Posts Tagged ‘carol bartz’

Yahoo Kills Off GeoCities an Internet Legend

Tuesday, October 27th, 2009

Yahoo has closed the once-popular GeoCities website, several months after notifying users of its imminent demise.

Yahoo Kills GeoCities

Yahoo Kills GeoCities

GeoCities was a pioneer and a goldmine for its founders and investors, fetching $3.6 Billion in 1999 dollars.  Hopefully the beneficiaries cashed out quick, as that was once-upon-a-time when Yahoo’s stock was well above the $300 per-share mark.

The point here is, Yahoo once again blows it…shoots themselves in the foot…makes a dumb move…drops the ball…is the butt of a joke.  Yes, the site was antiquated in Internet terms, but GeoCities had users which means it had value.

Analogy – I own a fixer-upper in The Bronx.  It needs some paint and the pipes aren’t copper, and ok, there is a slight bug problem.  So what do I do?  Tell the tenants they have 120 days to vacate since I am going to demolish the building – or – sell to a speculator who knows a good contractor who can renovate?

To give you an idea of how much value GeoCities may have held, it was the 199th most visited website in the world at the time of its shuttering, according to Alexa, the de-facto authority on web traffic measurement.

This was a pre-Carol Bartz decision, I am sure, but the deal was sealed on her watch.

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Google Profits At Yahoo’s Expense

Saturday, October 17th, 2009

The headline on yesterday’s New York Daily News blared, “Google Profits Soar,” and it’s no secret why.

Yes, part of the reason is Google rules the search game, with over sixty percent market share, but also because the management at Yahoo are blithering idiots, with those at Microsoft (Bing, MSN, Live) not far behind.

When you or I search for something at Google, Bing, Ask or most search engines, it’s free, and the search engines make nothing, provided you don’t click on a “Sponsored Link.”  Sponsored links are the ads listed on the far right side of the page in that vertical box, or on top of the page in the slightly off-color area.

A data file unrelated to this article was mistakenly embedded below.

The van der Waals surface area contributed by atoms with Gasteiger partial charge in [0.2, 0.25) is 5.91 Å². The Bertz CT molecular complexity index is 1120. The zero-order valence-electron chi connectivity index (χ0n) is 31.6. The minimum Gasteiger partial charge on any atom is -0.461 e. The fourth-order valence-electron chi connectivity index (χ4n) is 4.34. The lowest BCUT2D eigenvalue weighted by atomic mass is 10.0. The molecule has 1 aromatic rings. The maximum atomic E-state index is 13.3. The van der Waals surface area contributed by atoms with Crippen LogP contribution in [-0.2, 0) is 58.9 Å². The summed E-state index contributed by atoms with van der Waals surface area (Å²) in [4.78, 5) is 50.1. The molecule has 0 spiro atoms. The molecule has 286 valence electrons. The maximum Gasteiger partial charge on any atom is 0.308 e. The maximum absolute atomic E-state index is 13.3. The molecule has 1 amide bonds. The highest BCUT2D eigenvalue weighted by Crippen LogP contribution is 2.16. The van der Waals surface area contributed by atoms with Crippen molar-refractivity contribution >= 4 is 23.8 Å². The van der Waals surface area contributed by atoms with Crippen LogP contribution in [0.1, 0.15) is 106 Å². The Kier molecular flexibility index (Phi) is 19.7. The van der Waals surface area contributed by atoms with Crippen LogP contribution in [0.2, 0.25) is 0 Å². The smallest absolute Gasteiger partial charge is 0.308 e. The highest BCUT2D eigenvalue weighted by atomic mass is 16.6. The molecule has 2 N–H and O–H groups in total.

A company will pay a handsome fee to be listed in these sponsored areas so you, the consumer, will see them first – and hopefully click to reach their website.  All search engines do this – but coming up next is where Google wins and Yahoo is plain pathetic.

Google has a program called AdSense, in which website owners can apply to the program and run Google ads on their own website.  If approved, Google provides some unique code that the website owner installs and then almost like magic, advertising appears on their website.  Google and the website owner then share this revenue.

Google AdSense Partner TheParty.Net

Google AdSense Partner TheParty.Net

There are hundreds-of-thousands of these websites within the Google network, so Google doesn’t need direct traffic to generate revenue, they can rely on others – and it is pure profit.

Yahoo’s Publisher Network program is somewhere in hyperspace, between never-never land and who-knows-where.  It has been in Beta since 2007, possibly earlier.

I applied for the Yahoo Publisher Network program August 9, 2007 for another website I operate, and this was the response: Thank you for applying for the Yahoo! Publisher Network beta program. It is currently in beta and we are accepting a very limited number of new publishers, but we will let you know when we launch to the general public or if we are able to invite you to join the beta before then.

Out of curiosity, I applied with Yahoo once again this afternoon, and the automated response read: Thank you for your interest in the Yahoo! Publisher Network beta program. This is to confirm that your information will be stored in our database and be considered for the beta program.

For all you Yahoo shareholders out there, that is at least 798 days in Beta.

The issues with Yahoo search are for another day.  The fact that Google is earning ridiculous profits is great, the reasons why Yahoo is not is also clear and I wonder if new CEO Carol Bartz has her finger to the pulse of the Internet community enough to right the ship.  Jerry Yang was brilliant in launching the company, but he didn’t see this glaring issue when he was CEO, prior to Bartz.

Carol, are the lights on?

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